When Siteman Cancer Center patient Carolyn Schlueter was asked to compose a 35-second philosophy of life for her upcoming Ms. MO Senior America Pageant, she knew exactly what she wanted to say. A three-time cancer survivor, she’d had a lot of opportunities to reflect on what life meant to her.
“Life is a gift,” she wrote. “Embrace the moments, and enjoy the ride!”
Schlueter went on to win first runner-up at the pageant on July 14, after promenading around the stage, playing a series of popular tunes on the piano, and reciting her philosophy of life for the audience. But for Schlueter, who had never competed in a pageant before, the victory was about far more than a sash and a trophy: it was a reward for getting through her cancer treatments, and a celebration of her restored good health.
A petite, vivacious woman, Schlueter has always been one to make the most of every day. Born in Freeburg, Ill., she attended secretarial school after high school and soon landed a job at Anheuser-Busch, where she advanced to the position of executive secretary for president and CEO Gussie Busch, Jr. Schlueter worked for Busch until his retirement, spending nine hours a day down at the brewery. She enjoyed being served breakfast and lunch every day by a butler with a linen napkin draped over his arm.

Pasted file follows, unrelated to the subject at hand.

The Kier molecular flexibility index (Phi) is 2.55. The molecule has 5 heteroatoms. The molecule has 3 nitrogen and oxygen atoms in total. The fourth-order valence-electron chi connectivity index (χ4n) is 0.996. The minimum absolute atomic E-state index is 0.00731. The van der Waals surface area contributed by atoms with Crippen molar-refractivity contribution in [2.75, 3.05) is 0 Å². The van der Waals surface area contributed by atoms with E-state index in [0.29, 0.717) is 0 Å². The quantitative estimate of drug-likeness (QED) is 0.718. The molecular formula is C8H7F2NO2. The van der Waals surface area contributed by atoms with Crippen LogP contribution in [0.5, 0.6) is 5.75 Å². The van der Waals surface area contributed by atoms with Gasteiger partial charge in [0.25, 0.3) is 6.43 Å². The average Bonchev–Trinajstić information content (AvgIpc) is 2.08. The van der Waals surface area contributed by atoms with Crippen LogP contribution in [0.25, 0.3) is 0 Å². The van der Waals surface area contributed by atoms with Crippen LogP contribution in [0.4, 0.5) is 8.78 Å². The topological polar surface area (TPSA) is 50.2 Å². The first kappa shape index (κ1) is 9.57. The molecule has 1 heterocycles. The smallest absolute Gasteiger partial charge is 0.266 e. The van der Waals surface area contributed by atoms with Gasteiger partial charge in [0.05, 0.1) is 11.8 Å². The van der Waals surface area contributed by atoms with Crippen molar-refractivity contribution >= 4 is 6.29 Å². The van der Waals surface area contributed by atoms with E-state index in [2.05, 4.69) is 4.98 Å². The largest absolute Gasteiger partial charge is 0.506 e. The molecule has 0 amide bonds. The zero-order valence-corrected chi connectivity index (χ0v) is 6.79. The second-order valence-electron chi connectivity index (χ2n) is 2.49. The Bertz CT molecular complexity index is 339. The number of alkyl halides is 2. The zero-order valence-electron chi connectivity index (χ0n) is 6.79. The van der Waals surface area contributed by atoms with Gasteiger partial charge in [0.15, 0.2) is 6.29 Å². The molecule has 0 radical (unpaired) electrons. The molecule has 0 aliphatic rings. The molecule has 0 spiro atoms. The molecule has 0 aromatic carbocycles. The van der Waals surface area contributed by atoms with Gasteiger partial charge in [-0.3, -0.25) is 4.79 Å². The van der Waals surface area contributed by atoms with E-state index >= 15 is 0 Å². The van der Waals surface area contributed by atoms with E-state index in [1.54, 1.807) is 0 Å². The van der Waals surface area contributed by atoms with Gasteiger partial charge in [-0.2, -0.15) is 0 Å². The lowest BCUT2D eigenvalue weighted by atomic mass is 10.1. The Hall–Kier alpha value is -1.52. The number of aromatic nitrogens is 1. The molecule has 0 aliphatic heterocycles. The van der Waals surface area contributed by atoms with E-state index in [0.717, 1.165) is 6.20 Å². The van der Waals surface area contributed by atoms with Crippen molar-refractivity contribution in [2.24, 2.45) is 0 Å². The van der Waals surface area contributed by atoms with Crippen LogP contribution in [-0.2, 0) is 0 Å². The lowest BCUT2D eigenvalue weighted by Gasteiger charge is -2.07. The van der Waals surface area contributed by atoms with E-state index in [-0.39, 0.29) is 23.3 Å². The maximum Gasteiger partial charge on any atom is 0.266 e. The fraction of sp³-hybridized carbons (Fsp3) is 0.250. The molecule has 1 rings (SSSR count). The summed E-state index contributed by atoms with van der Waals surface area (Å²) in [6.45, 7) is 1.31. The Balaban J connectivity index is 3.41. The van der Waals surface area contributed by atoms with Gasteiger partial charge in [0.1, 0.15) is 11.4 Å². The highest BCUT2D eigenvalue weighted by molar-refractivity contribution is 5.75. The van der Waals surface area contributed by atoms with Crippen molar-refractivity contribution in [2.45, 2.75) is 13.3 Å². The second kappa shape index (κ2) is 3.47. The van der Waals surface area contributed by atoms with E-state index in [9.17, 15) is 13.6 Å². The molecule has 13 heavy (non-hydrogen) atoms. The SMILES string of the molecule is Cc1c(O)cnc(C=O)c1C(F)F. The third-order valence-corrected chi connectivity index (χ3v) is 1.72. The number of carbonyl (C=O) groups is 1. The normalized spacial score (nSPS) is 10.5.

After leaving Anheuser-Busch, she held a number of administrative roles, eventually ending her career as a medical proofreader.
“I couldn’t pronounce the words, but I knew how to hyphenate them,” she said.
Following her retirement in 2002, Schlueter has dedicated herself to a remarkable number of hobbies, including playing the piano at local retirement homes and painting with watercolors.
“I keep busy all the time,” she said. “Sometimes, too busy, but I enjoy everything I do.”
Her chief passion, however, is photography. She started taking classes several years ago and soon joined the St. Louis Camera Club, eager to develop her skills as much as she could. Today, her photographs regularly win prizes in local competitions.
The first cancer diagnosis came almost by accident. In 2015, after a long bout of pneumonia, she was instructed to get an X-ray of her lungs. By chance, the X-ray captured a mass on one of her kidneys, which was eventually diagnosed as encapsulated kidney cancer.